Oscillating water column

Using the pressurised air from above an oscillating water column.

LIMPET: Land Installed Marine Powered Energy Transformer

In 1998 Queen's University Belfast in partnership with Wavegen Ireland Ltd., Charles Brand Ltd, Kirk McClure Morton and I.S.T. Portugal were commissioned to construct and test a 500kW shoreline wave power plant.  The plant has been operating remotely since 2000 and is supplying energy to the electrical grid in the United Kingdom. The successful unattended operation of the plant since commissioning has demonstrated the potential of shoreline wave energy for contributing towards national energy supplies.

The device comprises three water columns contained within concrete tubes each measuring internally 6m by 6m and inclined at 400 to the horizontal giving a total water surface area of 169m2. The upper part of the tubes are inter-connected and power conversion is via a single turbine generator unit connected to the central column. The water columns with an external width of 21m are located 17m inland from the natural shoreline in a man-made recess with a water depth of 6m at mean water level. The sides of the recess are virtually parallel and vertical.

The power take off system comprises a single 2.6m diameter counter-rotating Wells turbine in which each plane of blades is directly mounted on the shaft of a modified wound rotor induction generator rated at 250kW, giving an installed capacity of 500kW.

The output from the generators is rectified and inverted prior to the grid connection and this enables variable speed operation with the range of 700 and 1500 r.p.m. The operational characteristic of the plant is software driven and can be altered. Noise produced by the airflow past the turbine rotors is attenuated in an acoustic chamber prior to discharge to the atmosphere. The turbine generator module also comprises a butterfly and a vane valve between the rotors and the plenum chamber.

From Voith Hydro Wavegen: Wave Power Stations:

Installed on breakwaters, they not only generate power, but reduce the energy hitting the breakwater.

 

There is an installation at Pico in the Azores Website

Isle of Islay off the west coast of Scotland

 

 

 

Oceanlinx

The structure pictured foundered as it was being towed into position. The company is now in receivership.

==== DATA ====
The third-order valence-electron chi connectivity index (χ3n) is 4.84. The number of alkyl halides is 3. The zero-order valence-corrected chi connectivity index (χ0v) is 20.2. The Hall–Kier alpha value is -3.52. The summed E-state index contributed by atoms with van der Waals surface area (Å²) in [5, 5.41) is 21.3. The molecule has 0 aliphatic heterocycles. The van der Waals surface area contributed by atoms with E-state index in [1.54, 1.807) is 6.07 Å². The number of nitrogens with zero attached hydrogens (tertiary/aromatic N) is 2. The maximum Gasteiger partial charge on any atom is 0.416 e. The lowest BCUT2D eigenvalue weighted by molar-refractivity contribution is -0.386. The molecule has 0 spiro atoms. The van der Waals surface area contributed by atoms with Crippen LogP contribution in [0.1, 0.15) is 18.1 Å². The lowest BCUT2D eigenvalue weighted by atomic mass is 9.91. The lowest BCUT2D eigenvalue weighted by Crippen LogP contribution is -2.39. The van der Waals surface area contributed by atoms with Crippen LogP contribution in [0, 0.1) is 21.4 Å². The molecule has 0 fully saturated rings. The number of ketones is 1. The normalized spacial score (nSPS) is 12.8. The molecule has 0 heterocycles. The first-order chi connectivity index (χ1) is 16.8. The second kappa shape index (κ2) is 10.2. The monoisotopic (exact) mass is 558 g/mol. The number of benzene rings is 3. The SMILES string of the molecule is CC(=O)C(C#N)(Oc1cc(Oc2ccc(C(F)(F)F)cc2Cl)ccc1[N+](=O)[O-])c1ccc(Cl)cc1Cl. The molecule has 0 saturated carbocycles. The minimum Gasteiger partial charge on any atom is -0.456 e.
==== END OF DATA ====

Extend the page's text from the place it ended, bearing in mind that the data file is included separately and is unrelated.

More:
Oscillating water column generators can be installed offshore. They can sit on the ocean floor or float in deeper water.

 

 

At Port MacDonnell the Ocean lynx project is exposed to waves driven by the roaring 40s.

Oceanlynx  use the air compressed above an oscillating water column to drive a turbine. the blades automatically reverse as the air is drawn back in again.

GreenWAVE is made of simple flat packed prefabricated reinforced concrete. It sits under its own weight on the seafloor without the need for seabed preparation, in approximately 10-15m of water.

Each greenWAVE device is initially sealed, resulting in a buoyant structure. It is floated to its deployment site, where the buoyant seal is removed and the device is lowered to its final resting position. 

 In a very good climate, a single greenWAVE device would be rated at 1MW or more. 

It can also be incorporated into a sea wall or breakwater structure.

airWAVE - Bidirectional Reaction Turbine

Most turbines are designed to function with a constant flow in a single direction. Our patented airWAVE turbine can continue to generate electricity regardless of a change of direction under varying flow conditions.

The blueWAVE structure comprises a cluster of floating OWCs joined by a space-frame. It is an anchored floating steel device, located in approximately 40-80m of water.

Ocean Energy - OE Buoy

The OE buoy from Cork Ireland works on the same principle. Not sure who has which patents.

Play video                  Ocean Energy website

The mighty whale​

The mighty whale is a floating version looking like a whale. Here is is pictured actingas a power generating breakwater.  Source

 

"SPERBOYTM, developed and patented by Embley Energy, is a floating wave energy converter based on the 'oscillating water column' principle.  Air displaced by the oscillating water column is passed through turbine-generators."  Website

Wells turbine

To use air coming from both directions, a turbine blade could change direction with each gust. But this requires moving parts, and moving parts eventuall  The Wells turbine has only one moving part, the rotor.

The blades are aerofoil shape at right angles to the flow. When the air hits it pushes it forwards.  The same happens if the wind comes from the other side. 

What it loses in efficiency, it gains in reliability.